An affordable and compact piece of exercise equipment, the jump rope is a perfect staple for any home gym or gym bag. This small but mighty pick can completely transform your workout. That’s why we sat down with the jump rope queen herself,psychologist and fitness trainer Dr. Janine Delaney, known for her sculpted physique and impressive jump rope moves on Instagram, to learn more about the sport and what to look for when choosing the ultimate jump rope.
“Jumping rope is a great way to lose weight and burn fat and calories while having fun,” Delaney says. “Most people think of jumping rope as a sport for children, but it has many benefits for adults as well, especially for individuals over the age of 40.” Delaney herself actually started jumping rope at the age of 43, mainly because she wasn’t a fan of running and was looking for another form of cardio.
When it comes to the benefits of jumping rope, the advantages are vast. “Jumping rope increases your natural endorphins, which puts you in a good mood and increases your energy and libido,” Delaney says. “What most people don’t realize is that jumping rope will actually burn more fat and calories than running, swimming, or biking. It not only puts your cardiovascular system to use, but also helps to build muscle strength, improve coordination, and even boost metabolism.”
Delaney says that you don’t have to be athletic or coordinated to start jumping rope, but adds that making sure your rope is sized correctly to your height is critical as well as maintaining proper form and a little practice. If you’re a jump rope beginner, Delaney offers these important tips:
- Arm positioning: Keep your chest up, core engaged, and arms close to your body. If your arms are too wide, it will shorten the length of the rope and you’ll likely trip.
- Utilize your wrists: Jumping rope is all about recruiting your wrists to do the work instead of moving your arms.
- Keep your head up: Jumping rope is about timing, and if you look down and wait for the rope to pass you then you’ll likely trip. A better approach is to look straight ahead and jump as the rope crosses your line of sight, which will guarantee better rhythm as you skip.
- Take a video of yourself: Practice makes perfect, and just a little bit of practice each and every day will help you get better and better. Watch YouTube videos of tutorials to help you visualize the proper movement, and take a video of yourself to check your form.
- Properly size your rope: To size your rope, stand on the middle of the rope with one foot and bring both handles up to your shoulders. The rope should come up to your shoulders, no higher and no lower. Make sure to buy a rope that you can either cut to your size or one that comes according to height.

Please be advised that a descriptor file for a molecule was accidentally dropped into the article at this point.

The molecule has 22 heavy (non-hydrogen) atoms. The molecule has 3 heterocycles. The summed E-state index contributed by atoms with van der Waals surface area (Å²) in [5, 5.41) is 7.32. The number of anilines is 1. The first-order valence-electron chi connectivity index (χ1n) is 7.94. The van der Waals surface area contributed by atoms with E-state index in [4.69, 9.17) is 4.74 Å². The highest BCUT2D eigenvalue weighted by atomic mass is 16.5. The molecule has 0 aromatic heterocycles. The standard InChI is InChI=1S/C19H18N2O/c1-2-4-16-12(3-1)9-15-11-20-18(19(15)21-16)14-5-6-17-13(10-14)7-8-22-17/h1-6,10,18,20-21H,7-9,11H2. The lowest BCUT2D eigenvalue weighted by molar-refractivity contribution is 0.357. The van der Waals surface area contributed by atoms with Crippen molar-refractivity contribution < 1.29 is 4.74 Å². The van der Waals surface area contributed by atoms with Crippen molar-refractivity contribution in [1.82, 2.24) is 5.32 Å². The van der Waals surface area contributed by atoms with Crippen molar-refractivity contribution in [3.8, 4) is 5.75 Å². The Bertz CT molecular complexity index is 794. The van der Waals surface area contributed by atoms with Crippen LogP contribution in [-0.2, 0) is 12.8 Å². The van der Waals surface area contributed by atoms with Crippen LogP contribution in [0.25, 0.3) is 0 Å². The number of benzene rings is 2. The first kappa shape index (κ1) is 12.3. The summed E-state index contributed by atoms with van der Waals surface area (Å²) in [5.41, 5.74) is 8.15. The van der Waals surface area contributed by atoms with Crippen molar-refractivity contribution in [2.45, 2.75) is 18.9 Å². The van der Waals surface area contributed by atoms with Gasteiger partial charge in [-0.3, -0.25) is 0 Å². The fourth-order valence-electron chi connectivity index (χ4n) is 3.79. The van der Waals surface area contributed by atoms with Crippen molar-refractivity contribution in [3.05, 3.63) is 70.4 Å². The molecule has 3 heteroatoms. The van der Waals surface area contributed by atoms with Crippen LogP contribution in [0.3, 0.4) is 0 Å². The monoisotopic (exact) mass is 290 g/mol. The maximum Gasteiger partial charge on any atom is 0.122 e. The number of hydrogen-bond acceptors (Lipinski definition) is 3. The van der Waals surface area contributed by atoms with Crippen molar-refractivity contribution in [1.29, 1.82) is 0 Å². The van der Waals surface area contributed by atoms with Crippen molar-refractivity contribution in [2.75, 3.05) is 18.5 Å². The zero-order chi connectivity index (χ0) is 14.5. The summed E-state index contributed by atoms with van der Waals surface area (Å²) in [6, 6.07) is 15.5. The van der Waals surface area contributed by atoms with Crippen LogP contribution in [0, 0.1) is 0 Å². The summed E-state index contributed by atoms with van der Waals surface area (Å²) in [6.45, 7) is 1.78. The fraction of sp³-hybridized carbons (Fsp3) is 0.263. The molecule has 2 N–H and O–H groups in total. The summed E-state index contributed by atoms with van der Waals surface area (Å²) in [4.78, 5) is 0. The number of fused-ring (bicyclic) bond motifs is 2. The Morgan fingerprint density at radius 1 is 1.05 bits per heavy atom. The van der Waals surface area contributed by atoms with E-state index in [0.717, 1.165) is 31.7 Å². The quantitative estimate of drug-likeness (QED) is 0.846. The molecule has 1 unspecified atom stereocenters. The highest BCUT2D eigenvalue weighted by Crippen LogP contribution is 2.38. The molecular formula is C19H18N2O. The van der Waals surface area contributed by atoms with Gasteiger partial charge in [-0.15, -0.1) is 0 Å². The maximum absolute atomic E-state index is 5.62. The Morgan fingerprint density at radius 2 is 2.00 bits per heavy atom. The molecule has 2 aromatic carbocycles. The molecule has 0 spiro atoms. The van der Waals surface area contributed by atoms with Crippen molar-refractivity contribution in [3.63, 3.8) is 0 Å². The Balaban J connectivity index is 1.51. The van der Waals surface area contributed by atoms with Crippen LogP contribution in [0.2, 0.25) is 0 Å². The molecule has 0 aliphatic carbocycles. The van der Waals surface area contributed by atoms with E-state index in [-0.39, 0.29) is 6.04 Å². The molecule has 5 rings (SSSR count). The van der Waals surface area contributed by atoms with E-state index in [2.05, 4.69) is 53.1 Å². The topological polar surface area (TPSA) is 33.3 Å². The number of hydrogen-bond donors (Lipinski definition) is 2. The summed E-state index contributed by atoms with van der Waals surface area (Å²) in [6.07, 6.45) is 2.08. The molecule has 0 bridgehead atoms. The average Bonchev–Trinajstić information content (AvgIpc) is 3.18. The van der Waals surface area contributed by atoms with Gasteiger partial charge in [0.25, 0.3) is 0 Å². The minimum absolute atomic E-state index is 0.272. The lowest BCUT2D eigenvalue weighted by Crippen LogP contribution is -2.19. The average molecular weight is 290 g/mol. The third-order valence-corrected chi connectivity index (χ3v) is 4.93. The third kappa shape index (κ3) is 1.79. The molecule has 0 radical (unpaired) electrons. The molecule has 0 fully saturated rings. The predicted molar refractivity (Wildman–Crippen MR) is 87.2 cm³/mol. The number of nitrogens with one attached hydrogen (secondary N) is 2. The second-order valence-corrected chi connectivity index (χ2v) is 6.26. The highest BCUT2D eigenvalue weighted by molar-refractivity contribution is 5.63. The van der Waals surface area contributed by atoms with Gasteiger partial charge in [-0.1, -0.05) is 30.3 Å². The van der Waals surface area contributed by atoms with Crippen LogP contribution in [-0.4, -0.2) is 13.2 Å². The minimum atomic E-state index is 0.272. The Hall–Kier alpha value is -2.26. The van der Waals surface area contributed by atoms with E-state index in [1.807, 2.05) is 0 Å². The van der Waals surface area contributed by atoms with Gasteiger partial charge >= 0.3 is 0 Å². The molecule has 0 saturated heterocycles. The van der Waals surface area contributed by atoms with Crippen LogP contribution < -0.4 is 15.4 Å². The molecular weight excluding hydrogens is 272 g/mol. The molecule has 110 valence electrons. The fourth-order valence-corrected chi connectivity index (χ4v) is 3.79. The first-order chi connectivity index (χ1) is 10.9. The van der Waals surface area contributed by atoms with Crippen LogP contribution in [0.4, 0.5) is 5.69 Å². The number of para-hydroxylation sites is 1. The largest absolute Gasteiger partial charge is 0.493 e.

Now that you
Hospitals in and around Kansas City, Missouri, are overwhelmed amid a troubling spike in COVID-19 cases that has forced some facilitates to refuse non-emergency care and others to turn away ambulances due to over-occupancy.
Average daily COVID-19 hospitalizations were up about 10% this week across the Kansas City region as the Midwest grapples with record-breaking daily infection rates and intensive care unit bed shortages, according to the Mid-America Regional Council’s dashboard.
Earlier this week, the Kansas City metro area saw its highest number of new COVID-19 hospitalizations on record with the seven-day average rising to about 133. Separately, hospitals in the area reported a 28% increase in the average number of patients on ventilators, week-over-week, while daily ICU occupancy rose about 11% from last week, according to the dashboard.
All in all, total weekly hospitalizations jumped to 867, compared to 835 last week, pushing several area hospitals to refuse ambulances due to lack of beds.
Marc Larsen, operations director of Saint Luke’s COVID Response Team, the second-largest care provider in the region, said Kansas City area hospitals are “bursting at the seams.”
Hospitals being ‘pushed to the brink’
Saint Luke’s daily patient average rose to about 85 for the month of October, compared to about 63 per day in September, Larsen said. The system reported a daily patient average of only about 15 COVID-19 patients a day in May and June.
“The current trajectory and the rapid increase in infections is a big concern for me,” Larsen told ABC News in an interview Friday. “And with our numbers where they are coming into influenza season, I worry that the facilities will continue to be pushed to the brink on our ability to care for each and every single one of these patients like we need to.”
He added, “As a result, our emergency departments and having to leverage alternative care units in our facilities, meaning that we wind up seeing emergency department patients in our pre-anesthesia care units, recovery rooms and sometimes in waiting rooms.”
Larsen, who is also an emergency care physician at the downtown Kansas City hospital, said at least eight metro hospitals and emergency departments had to temporarily stop accepting ambulances due to the high volume of patients on Tuesday and Wednesday.
“We had eight facilities at one given time that were on ‘diversion,’ or what we call high-volume status,” he said. “That doesn’t mean that we don’t still take the time-critical diagnoses — we still take our stroke patients, our trauma patients and our heart attack patients — but it does limit our ability to provide care to the remainder of ambulances.”
“When we get to that volume and when we get to that